Tag Archive | revision

The LSU Top 5 #32

This is the 32nd of our weekly links to the top 5 bits and pieces we’ve found from around the internet.

(Linking doesn’t mean we necessarily agree with these articles!)

My worst studentTimes Higher Education

This article tackles a topic that’s taboo to talk about publically: your worst student.

I know. You think that there’s no such thing as a worst student – only more or less challenging ones…. You’d be wrong, but the mistake is an honest one. In truth, academics who don’t care about their students or about teaching are generally the ones that never encounter a “worst” student. To their way of thinking, every student is a bothersome distraction and the best that one can do is ignore these distractions and stay on task.

This led to some Twitter contributions…

…which in turn led to the National Union of Students starting #mybestlecturer. (The power of turning the other cheek!)

Link

‘Revision techniques – The good, the ok and the useless’BBC

Do you use a highlighter when you prepare for an exam? Do you know someone who tries to remember blocks of text when revising? This article explains how these two tactics may be useless or even harmful when it comes to effective revision of information. According to the article, only 2 out of the 10 methods they reviewed actually help people revise effectively!

Link

When “big bosses” want to obtain master degrees – VietnamNet Bridge

Degrees provide a signal that the holder has demonstrated knowledge and ability in their field, and that they are capable of working hard and persevering. They also confer status on the degree holder. So what happens when you can get the status and signal without actually doing any work or learning anything?

Going to class for others has become a very popular service. A lecturer who asked to be anonymous, said that 1/3 of the learners at her class are not the real learners.

And why? Well, why not?

There are many reasons that make the real learners hesitate to go to class. The boss of the student, for example, does not want to go to class not because he is too busy with his works, but simply because he’d rather spend time on relax than on learning.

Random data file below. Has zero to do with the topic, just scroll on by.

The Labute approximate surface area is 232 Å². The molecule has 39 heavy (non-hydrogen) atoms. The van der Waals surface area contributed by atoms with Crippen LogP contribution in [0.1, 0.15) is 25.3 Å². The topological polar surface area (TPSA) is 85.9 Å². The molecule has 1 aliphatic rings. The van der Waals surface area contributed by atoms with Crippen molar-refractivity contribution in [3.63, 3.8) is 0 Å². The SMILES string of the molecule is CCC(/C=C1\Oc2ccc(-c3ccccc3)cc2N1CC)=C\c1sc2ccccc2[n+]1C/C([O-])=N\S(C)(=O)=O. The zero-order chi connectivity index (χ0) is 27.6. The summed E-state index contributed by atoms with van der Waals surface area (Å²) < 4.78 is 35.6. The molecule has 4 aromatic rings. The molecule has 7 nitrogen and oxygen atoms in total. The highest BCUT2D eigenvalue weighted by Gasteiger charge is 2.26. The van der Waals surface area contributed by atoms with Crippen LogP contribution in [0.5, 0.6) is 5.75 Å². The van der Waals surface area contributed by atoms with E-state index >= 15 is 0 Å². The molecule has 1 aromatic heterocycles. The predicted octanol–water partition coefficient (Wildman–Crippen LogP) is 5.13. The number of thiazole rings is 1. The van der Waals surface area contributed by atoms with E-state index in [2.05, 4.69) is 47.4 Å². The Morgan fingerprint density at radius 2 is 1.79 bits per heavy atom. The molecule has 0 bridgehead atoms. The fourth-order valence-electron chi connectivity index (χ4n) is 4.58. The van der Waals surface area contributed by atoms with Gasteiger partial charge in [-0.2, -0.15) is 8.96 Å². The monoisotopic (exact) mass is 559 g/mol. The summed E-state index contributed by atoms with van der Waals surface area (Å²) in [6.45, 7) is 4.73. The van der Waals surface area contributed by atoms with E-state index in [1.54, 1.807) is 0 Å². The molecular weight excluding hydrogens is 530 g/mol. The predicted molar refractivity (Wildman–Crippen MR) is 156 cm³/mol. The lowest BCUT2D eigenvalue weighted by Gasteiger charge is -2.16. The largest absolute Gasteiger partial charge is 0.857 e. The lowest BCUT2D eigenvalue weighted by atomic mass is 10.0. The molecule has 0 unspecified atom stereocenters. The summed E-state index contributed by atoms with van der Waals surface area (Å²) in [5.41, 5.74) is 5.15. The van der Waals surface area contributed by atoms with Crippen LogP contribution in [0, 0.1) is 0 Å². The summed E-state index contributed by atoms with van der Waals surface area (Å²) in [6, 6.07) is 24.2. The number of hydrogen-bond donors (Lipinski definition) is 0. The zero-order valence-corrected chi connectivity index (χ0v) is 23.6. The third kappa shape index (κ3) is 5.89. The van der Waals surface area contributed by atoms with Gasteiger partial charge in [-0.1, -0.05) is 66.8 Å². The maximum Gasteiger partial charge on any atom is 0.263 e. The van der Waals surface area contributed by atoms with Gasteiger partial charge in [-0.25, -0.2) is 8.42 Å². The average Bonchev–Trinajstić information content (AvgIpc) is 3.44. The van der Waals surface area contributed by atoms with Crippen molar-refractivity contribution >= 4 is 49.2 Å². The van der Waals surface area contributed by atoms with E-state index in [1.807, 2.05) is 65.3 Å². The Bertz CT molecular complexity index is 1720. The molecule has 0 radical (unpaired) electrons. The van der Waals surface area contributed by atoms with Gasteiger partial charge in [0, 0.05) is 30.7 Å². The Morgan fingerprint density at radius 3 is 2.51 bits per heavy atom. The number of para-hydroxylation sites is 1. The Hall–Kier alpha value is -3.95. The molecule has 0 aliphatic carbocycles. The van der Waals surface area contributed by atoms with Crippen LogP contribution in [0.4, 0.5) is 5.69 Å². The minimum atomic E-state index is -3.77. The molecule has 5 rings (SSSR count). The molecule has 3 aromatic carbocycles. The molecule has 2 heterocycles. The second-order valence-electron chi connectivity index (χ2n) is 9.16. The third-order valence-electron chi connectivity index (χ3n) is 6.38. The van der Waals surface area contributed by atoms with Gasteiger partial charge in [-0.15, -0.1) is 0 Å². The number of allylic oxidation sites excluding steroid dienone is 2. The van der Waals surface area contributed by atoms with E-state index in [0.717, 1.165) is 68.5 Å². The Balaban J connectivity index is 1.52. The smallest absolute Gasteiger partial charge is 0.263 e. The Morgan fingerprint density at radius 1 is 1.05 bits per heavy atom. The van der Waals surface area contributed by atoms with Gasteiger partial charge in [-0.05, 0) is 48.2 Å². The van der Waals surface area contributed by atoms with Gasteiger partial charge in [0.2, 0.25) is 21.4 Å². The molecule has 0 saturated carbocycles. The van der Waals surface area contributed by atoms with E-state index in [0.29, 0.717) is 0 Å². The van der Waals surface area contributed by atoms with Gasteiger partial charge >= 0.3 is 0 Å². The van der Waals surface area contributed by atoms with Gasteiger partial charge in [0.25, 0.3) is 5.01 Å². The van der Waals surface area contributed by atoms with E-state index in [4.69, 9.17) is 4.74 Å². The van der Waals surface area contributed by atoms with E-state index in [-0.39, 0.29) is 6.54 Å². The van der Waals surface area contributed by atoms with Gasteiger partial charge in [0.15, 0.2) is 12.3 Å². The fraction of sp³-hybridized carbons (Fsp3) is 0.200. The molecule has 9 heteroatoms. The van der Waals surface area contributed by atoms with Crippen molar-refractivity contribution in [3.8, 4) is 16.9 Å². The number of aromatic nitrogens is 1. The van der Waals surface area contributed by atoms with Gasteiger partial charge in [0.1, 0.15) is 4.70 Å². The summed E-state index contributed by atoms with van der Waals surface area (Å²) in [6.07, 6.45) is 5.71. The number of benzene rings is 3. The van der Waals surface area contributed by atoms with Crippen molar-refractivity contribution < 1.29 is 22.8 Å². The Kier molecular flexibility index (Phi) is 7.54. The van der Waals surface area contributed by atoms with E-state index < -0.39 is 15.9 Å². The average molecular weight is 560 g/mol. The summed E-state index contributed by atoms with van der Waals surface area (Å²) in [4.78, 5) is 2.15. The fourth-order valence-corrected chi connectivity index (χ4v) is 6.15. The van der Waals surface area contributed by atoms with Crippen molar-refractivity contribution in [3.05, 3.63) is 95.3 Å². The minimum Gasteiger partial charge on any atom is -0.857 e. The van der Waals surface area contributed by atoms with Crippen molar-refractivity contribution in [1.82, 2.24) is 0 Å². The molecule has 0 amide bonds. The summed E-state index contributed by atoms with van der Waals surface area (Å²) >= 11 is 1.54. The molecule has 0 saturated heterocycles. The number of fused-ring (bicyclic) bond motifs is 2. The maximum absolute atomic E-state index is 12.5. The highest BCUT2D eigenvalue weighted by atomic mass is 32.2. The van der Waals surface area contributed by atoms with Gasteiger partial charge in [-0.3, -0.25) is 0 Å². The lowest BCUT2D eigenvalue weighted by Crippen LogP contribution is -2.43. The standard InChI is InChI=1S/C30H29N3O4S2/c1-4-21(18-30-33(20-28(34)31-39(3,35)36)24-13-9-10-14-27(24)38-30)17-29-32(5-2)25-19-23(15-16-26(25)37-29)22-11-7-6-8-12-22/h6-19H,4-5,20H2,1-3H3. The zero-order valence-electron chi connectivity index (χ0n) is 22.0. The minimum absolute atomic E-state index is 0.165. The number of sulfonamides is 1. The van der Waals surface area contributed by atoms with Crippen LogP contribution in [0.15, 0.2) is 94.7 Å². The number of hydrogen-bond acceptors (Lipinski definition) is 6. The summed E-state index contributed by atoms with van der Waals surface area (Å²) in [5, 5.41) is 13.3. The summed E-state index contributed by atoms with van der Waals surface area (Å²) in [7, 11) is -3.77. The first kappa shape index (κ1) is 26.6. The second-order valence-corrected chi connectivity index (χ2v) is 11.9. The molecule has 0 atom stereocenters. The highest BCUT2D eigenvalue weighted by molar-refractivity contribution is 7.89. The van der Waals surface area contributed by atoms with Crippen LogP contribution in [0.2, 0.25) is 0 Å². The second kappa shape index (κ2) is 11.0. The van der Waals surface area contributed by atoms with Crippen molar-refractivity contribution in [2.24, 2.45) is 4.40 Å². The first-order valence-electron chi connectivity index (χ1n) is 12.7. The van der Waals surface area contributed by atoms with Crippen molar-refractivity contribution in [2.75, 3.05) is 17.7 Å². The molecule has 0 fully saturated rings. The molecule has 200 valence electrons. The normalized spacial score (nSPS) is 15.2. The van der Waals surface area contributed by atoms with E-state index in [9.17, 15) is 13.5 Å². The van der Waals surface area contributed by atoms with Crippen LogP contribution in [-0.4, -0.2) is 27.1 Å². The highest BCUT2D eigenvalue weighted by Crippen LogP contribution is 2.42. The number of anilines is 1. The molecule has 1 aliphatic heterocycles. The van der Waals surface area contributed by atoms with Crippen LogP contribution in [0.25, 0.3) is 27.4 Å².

Link

What Professors Can Learn From ‘Hard Core’ MOOC StudentsThe Chronicle

Six of the most prolific MOOCs students were asked to give their observations on how much they felt they were learning from their courses and compare the MOOCs learning experience with traditional courses. The article extracts four tips from the interviews that the MOOCs providers could learn from their hard-core students.

Link

Commencement 2013 profile: Michael ForzanoInside Binghamton University

With the LSU starting to provide a disability support service, we thought we’d link to this story of a recently graduate from Binghamton University in the US who is blind and largely deaf. Now, he’s off to a programming job at Amazon.

Link

We love hearing your thoughts on these articles, so feel free to comment below!

Want to remember? Don’t skim 100 times

The LSU blog turns 1 year old this month. So far we’ve posted over 90 articles, reached over 18,000 viewers  and have built our followers to over 300 in 93 countries.  Thanks for reading! In honor of this, we are going back to one of our first articles published on this blog – one from […]

Want to remember? Don’t skim 100 times

By Sam Graham

I recently came across this nice blog post on how trying to memorize something really doesn’t improve your ability to actually remember it.

The key factor is thinking about it deeply.

A 1973 study (referenced on the blog) looked at two factors: shallow and deep processing, and intention and no intention to remember.

Half of the study’s participants were asked to simply check which words and an ‘e’ or ‘g’ in them (shallow processing), and the other half were told to rate how pleasant the word was to them (deep processing). Half of each group were told that they would be quizzed later on what the words were, the other half weren’t.

Those who rated how pleasant the words were remembered far more than those who identified the ‘e’s or ‘g’s. Those who knew there was a test coming remembered on a few more than those who didn’t.

The key implication for us in the LSU and RMIT is this:

If you are a student the implication of this study and those like it is clear : don’t stress yourself with revision where you read and re-read textbooks and course notes. You’ll remember better (and understand much better) if you try and re-organise the material you’ve been given in your own way.

The blog also touches on implications for how information is presented to students (not too organised or they won’t thinking deeply!) and whether it’s reasonable for students to remember information from lectures.

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